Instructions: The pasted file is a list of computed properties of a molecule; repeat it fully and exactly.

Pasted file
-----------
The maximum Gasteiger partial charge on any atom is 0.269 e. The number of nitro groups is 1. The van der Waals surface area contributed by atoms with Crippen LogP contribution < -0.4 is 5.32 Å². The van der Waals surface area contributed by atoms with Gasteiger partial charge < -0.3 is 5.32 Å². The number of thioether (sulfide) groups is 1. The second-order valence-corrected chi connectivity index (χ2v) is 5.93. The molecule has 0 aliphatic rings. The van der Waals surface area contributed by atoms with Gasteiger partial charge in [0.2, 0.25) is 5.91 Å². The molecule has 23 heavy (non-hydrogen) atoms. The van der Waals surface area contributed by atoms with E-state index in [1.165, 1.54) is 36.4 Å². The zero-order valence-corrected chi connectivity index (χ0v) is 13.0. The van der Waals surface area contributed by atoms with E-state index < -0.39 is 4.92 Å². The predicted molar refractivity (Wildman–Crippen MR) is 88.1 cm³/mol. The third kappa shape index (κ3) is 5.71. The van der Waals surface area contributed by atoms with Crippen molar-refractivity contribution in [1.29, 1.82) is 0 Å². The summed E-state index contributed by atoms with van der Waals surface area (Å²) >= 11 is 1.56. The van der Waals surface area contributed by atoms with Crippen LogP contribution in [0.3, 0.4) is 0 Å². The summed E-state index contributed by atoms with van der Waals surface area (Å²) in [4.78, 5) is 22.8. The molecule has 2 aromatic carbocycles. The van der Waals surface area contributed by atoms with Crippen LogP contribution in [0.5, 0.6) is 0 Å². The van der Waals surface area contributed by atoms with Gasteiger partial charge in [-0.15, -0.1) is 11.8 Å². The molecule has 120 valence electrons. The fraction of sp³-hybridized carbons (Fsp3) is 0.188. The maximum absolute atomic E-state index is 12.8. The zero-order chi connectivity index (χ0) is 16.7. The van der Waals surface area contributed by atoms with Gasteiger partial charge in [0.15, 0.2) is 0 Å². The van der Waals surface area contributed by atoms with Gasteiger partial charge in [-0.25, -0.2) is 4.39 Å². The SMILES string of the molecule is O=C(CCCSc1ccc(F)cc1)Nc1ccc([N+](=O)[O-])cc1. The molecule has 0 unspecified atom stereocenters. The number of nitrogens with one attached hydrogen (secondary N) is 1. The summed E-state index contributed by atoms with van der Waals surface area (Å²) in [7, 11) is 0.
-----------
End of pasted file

The maximum Gasteiger partial charge on any atom is 0.269 e. The number of nitro groups is 1. The van der Waals surface area contributed by atoms with Crippen LogP contribution < -0.4 is 5.32 Å². The van der Waals surface area contributed by atoms with Gasteiger partial charge < -0.3 is 5.32 Å². The number of thioether (sulfide) groups is 1. The second-order valence-corrected chi connectivity index (χ2v) is 5.93. The molecule has 0 aliphatic rings. The van der Waals surface area contributed by atoms with Gasteiger partial charge in [0.2, 0.25) is 5.91 Å². The molecule has 23 heavy (non-hydrogen) atoms. The van der Waals surface area contributed by atoms with E-state index in [1.165, 1.54) is 36.4 Å². The zero-order valence-corrected chi connectivity index (χ0v) is 13.0. The van der Waals surface area contributed by atoms with E-state index < -0.39 is 4.92 Å². The predicted molar refractivity (Wildman–Crippen MR) is 88.1 cm³/mol. The third kappa shape index (κ3) is 5.71. The van der Waals surface area contributed by atoms with Crippen molar-refractivity contribution in [1.29, 1.82) is 0 Å². The summed E-state index contributed by atoms with van der Waals surface area (Å²) >= 11 is 1.56. The van der Waals surface area contributed by atoms with Crippen LogP contribution in [0.3, 0.4) is 0 Å². The summed E-state index contributed by atoms with van der Waals surface area (Å²) in [4.78, 5) is 22.8. The molecule has 2 aromatic carbocycles. The van der Waals surface area contributed by atoms with Crippen LogP contribution in [0.5, 0.6) is 0 Å². The van der Waals surface area contributed by atoms with Gasteiger partial charge in [-0.15, -0.1) is 11.8 Å². The molecule has 120 valence electrons. The fraction of sp³-hybridized carbons (Fsp3) is 0.188. The maximum absolute atomic E-state index is 12.8. The zero-order chi connectivity index (χ0) is 16.7. The van der Waals surface area contributed by atoms with Gasteiger partial charge in [0.15, 0.2) is 0 Å². The van der Waals surface area contributed by atoms with Gasteiger partial charge in [-0.25, -0.2) is 4.39 Å². The SMILES string of the molecule is O=C(CCCSc1ccc(F)cc1)Nc1ccc([N+](=O)[O-])cc1. The molecule has 0 unspecified atom stereocenters. The number of nitrogens with one attached hydrogen (secondary N) is 1. The summed E-state index contributed by atoms with van der Waals surface area (Å²) in [7, 11) is 0.